Prostate Cancer – Evolving Use of PSA Screening and Treatment Options
Prostate cancer is the most common cancer in American men, with 220,800 new cases in 2015. It is also the second leading cause of cancer death in men (behind lung cancer). Prostate cancer is usually diagnosed later in life, from ages 50 to 75, which are prime insurance-buying ages. As a result, the insurance industry has paid great attention to developments in the screening and treatment of prostate cancer.
http://www.canadalifere.com/web5/groups/common/@public/documents/web_con... (article on page 3)
Presentations from the 2016 SEHOUA Meeting
Slides from the 2016 SEHOUA Meeting have been posted. They include:
- Betsy Sears – “Young Kids, Old Bodies”
- Dr. Stout – “Drugs and Alcohol – The Landscape”
- Dr. Titcomb - “Red Cell Distribution Width (RDW): An Underappreciated Marker for Increased Mortality
- Mike Clift – “Motor Vehicle Reports and Driving Criticism Trends, Technology and Terminology”
- Dr. Greene - "Prostate Cancer: A Decade of Change"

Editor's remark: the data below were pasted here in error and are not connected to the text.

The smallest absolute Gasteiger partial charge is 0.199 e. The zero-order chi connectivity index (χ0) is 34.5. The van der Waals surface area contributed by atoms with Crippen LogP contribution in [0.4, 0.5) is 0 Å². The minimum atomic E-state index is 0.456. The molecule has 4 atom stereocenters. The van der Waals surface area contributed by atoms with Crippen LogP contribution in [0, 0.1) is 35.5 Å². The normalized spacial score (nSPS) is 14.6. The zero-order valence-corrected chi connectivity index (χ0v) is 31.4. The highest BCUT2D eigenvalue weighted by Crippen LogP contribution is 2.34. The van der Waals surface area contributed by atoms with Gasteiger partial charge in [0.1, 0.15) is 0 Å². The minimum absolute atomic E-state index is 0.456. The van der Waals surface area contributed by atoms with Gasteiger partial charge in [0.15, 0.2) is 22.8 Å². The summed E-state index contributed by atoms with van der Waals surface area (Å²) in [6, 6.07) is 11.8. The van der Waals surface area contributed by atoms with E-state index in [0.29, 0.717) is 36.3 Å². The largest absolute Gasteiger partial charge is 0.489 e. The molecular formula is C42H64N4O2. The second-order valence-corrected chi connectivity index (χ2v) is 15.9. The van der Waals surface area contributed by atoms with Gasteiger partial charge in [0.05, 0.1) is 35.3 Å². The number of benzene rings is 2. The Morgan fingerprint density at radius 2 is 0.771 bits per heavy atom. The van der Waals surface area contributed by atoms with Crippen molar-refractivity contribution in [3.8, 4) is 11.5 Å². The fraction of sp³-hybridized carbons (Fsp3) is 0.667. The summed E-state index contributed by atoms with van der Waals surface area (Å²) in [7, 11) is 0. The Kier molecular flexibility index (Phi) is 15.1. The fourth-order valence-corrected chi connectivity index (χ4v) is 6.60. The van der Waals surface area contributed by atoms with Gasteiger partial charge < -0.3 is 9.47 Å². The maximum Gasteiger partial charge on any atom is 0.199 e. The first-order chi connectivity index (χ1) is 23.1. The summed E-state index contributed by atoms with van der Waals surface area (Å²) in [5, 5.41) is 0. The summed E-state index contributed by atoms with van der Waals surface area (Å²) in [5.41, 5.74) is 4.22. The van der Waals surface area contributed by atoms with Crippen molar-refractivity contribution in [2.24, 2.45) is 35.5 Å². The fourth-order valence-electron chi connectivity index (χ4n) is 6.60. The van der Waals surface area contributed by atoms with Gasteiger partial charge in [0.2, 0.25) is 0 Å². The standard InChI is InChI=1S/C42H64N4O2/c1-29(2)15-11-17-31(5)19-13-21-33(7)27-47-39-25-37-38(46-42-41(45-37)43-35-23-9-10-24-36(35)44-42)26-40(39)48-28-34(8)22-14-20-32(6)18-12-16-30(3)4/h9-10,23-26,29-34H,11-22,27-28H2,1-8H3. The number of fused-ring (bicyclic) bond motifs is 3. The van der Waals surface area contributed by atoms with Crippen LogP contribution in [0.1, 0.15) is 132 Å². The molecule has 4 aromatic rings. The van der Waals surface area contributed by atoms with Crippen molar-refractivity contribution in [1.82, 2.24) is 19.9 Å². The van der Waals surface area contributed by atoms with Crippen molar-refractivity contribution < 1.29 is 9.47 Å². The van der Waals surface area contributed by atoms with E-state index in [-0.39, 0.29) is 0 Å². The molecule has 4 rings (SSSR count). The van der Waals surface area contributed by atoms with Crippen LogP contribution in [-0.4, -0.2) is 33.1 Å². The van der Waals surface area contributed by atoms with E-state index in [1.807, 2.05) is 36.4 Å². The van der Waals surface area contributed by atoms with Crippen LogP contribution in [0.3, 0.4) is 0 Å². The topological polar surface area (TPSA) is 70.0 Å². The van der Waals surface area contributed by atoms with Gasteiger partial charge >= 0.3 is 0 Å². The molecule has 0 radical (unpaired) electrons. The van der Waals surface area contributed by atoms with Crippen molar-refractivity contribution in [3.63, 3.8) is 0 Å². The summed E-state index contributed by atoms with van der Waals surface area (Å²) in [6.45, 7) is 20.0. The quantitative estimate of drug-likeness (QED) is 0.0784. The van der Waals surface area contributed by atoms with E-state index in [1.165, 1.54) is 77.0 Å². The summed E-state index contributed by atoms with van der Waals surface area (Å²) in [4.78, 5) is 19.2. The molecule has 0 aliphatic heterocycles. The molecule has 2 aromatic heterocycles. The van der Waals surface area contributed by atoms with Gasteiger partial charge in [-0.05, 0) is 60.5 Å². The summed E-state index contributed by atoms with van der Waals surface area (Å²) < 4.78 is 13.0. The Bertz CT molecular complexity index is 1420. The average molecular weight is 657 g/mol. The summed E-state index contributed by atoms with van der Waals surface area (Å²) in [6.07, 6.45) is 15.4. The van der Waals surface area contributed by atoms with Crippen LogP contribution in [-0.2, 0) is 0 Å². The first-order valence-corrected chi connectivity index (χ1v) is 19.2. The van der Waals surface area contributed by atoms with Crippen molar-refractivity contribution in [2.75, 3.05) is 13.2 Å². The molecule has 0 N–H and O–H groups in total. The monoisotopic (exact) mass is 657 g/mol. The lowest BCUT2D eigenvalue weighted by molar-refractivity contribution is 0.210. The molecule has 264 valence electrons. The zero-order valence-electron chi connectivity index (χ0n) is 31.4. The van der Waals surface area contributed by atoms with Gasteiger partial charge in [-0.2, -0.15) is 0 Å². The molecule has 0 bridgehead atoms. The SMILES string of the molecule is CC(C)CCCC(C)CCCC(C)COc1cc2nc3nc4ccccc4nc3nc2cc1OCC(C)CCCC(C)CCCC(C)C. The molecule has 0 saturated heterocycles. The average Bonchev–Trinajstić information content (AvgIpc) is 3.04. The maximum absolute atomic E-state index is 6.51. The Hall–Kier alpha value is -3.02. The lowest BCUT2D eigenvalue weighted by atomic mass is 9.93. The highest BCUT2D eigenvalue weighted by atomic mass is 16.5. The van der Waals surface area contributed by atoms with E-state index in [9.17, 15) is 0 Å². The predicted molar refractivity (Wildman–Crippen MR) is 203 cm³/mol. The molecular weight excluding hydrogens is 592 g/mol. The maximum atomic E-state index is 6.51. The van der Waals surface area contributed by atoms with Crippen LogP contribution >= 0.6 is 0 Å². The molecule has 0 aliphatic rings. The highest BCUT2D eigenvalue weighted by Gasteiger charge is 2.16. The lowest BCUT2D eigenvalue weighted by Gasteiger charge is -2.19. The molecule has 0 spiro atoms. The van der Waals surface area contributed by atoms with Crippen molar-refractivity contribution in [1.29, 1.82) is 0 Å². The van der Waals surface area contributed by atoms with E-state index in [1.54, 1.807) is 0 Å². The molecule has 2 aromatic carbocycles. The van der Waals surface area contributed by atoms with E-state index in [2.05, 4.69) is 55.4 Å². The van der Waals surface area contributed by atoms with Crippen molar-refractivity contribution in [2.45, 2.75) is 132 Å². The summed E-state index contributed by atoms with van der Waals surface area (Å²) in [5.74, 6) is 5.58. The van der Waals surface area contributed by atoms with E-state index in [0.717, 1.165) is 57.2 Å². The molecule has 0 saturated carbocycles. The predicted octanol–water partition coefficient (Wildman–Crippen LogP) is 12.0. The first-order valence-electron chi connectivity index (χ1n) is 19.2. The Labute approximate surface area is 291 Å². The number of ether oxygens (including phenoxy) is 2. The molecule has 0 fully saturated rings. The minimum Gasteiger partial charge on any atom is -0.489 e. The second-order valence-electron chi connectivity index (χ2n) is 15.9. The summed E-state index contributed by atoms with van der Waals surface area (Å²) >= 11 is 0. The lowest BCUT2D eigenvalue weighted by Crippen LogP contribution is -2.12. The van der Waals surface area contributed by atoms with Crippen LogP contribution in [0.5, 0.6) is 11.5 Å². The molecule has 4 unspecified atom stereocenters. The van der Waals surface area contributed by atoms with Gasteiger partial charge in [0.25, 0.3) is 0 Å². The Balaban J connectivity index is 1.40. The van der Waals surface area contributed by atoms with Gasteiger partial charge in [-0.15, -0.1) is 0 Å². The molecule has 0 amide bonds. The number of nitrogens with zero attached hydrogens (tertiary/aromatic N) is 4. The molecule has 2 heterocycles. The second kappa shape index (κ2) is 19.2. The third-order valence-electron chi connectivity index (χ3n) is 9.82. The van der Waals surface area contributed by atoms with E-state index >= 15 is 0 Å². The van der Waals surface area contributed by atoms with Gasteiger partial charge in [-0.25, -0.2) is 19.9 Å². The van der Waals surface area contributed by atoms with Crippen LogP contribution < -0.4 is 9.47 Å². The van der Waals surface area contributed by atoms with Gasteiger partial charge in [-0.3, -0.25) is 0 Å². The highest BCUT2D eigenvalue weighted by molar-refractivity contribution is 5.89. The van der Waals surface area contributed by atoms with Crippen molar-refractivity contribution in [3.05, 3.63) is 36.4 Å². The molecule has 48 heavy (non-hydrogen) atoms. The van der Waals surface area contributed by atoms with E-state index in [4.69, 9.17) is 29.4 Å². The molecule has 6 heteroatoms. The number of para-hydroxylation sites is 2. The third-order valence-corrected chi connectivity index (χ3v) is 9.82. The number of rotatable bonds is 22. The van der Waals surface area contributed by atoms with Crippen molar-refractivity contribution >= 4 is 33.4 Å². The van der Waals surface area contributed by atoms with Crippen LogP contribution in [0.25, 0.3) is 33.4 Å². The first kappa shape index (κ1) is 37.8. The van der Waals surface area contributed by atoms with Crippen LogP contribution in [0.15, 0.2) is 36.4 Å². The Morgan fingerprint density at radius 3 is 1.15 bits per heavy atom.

- Dr. Dave Rengachary - “Advances in Multiple Sclerosis”
- Dr. Rooney – Genetics: A Discussion of How our Genes Impact Mortality”
- Ron Schaber, Philip R. Murphy and Greg Brandner - “Big Data Today and Tomorrow – the drive toward fully underwritten pricing”
The Whys Behind Prostate Cancer Screening
Insurance blood testing for most, if not all, insurers includes a PSA (prostate specific antigen) test in males above a certain age range. Unlike testing for diabetes or kidney or liver disease, however, the PSA test is more controversial. It allows insurers to price more aggressively with a favorable result and requires more investigation with a questionable one.
Active Surveillance May be Appropriate for Intermediate-Risk Prostate Cancer
Researchers have suggested that patients with favorable intermediate-risk prostate cancer could be treated with active surveillance, similar to the way in which patients with low-risk prostate cancer currently can be.
Prostate Cancer: Effective Underwriting For A Common Impairment
Most men with prostate cancer die with the disease rather than of it. This is important to note, especially considering that today’s screening tests may pick up many potentially lower-risk cases.